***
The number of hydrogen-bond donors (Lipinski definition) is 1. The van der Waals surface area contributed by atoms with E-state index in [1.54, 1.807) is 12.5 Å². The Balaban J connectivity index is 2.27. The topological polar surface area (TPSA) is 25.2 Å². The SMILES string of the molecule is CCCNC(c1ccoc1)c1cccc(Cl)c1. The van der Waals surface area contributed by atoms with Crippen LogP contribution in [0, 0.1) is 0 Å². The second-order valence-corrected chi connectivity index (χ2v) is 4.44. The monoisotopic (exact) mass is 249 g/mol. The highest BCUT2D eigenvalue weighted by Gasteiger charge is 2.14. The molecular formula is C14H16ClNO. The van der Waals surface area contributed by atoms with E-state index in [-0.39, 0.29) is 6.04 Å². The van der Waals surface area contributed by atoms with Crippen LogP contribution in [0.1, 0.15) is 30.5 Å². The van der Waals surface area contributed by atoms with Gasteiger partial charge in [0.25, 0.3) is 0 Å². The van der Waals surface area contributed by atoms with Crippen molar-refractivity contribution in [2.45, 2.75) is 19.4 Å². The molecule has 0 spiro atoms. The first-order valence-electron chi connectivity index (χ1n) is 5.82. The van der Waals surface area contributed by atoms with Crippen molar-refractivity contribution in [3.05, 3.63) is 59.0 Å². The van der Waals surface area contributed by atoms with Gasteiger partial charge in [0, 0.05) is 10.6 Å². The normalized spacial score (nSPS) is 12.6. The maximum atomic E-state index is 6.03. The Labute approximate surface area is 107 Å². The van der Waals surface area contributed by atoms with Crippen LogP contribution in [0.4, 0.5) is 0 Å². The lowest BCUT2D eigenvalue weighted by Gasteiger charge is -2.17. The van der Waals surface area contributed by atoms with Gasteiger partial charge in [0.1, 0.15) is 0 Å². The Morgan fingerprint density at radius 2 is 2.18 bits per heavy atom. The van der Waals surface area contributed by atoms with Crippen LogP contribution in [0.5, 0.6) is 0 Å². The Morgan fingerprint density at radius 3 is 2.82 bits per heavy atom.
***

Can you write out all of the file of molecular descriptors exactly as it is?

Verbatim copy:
The number of hydrogen-bond donors (Lipinski definition) is 1. The van der Waals surface area contributed by atoms with E-state index in [1.54, 1.807) is 12.5 Å². The Balaban J connectivity index is 2.27. The topological polar surface area (TPSA) is 25.2 Å². The SMILES string of the molecule is CCCNC(c1ccoc1)c1cccc(Cl)c1. The van der Waals surface area contributed by atoms with Crippen LogP contribution in [0, 0.1) is 0 Å². The second-order valence-corrected chi connectivity index (χ2v) is 4.44. The monoisotopic (exact) mass is 249 g/mol. The highest BCUT2D eigenvalue weighted by Gasteiger charge is 2.14. The molecular formula is C14H16ClNO. The van der Waals surface area contributed by atoms with E-state index in [-0.39, 0.29) is 6.04 Å². The van der Waals surface area contributed by atoms with Crippen LogP contribution in [0.1, 0.15) is 30.5 Å². The van der Waals surface area contributed by atoms with Gasteiger partial charge in [0.25, 0.3) is 0 Å². The van der Waals surface area contributed by atoms with Crippen molar-refractivity contribution in [2.45, 2.75) is 19.4 Å². The molecule has 0 spiro atoms. The first-order valence-electron chi connectivity index (χ1n) is 5.82. The van der Waals surface area contributed by atoms with Crippen molar-refractivity contribution in [3.05, 3.63) is 59.0 Å². The van der Waals surface area contributed by atoms with Gasteiger partial charge in [0, 0.05) is 10.6 Å². The normalized spacial score (nSPS) is 12.6. The maximum atomic E-state index is 6.03. The Labute approximate surface area is 107 Å². The van der Waals surface area contributed by atoms with Crippen LogP contribution in [0.4, 0.5) is 0 Å². The lowest BCUT2D eigenvalue weighted by Gasteiger charge is -2.17. The van der Waals surface area contributed by atoms with Gasteiger partial charge in [0.1, 0.15) is 0 Å². The Morgan fingerprint density at radius 2 is 2.18 bits per heavy atom. The van der Waals surface area contributed by atoms with Crippen LogP contribution in [0.5, 0.6) is 0 Å². The Morgan fingerprint density at radius 3 is 2.82 bits per heavy atom.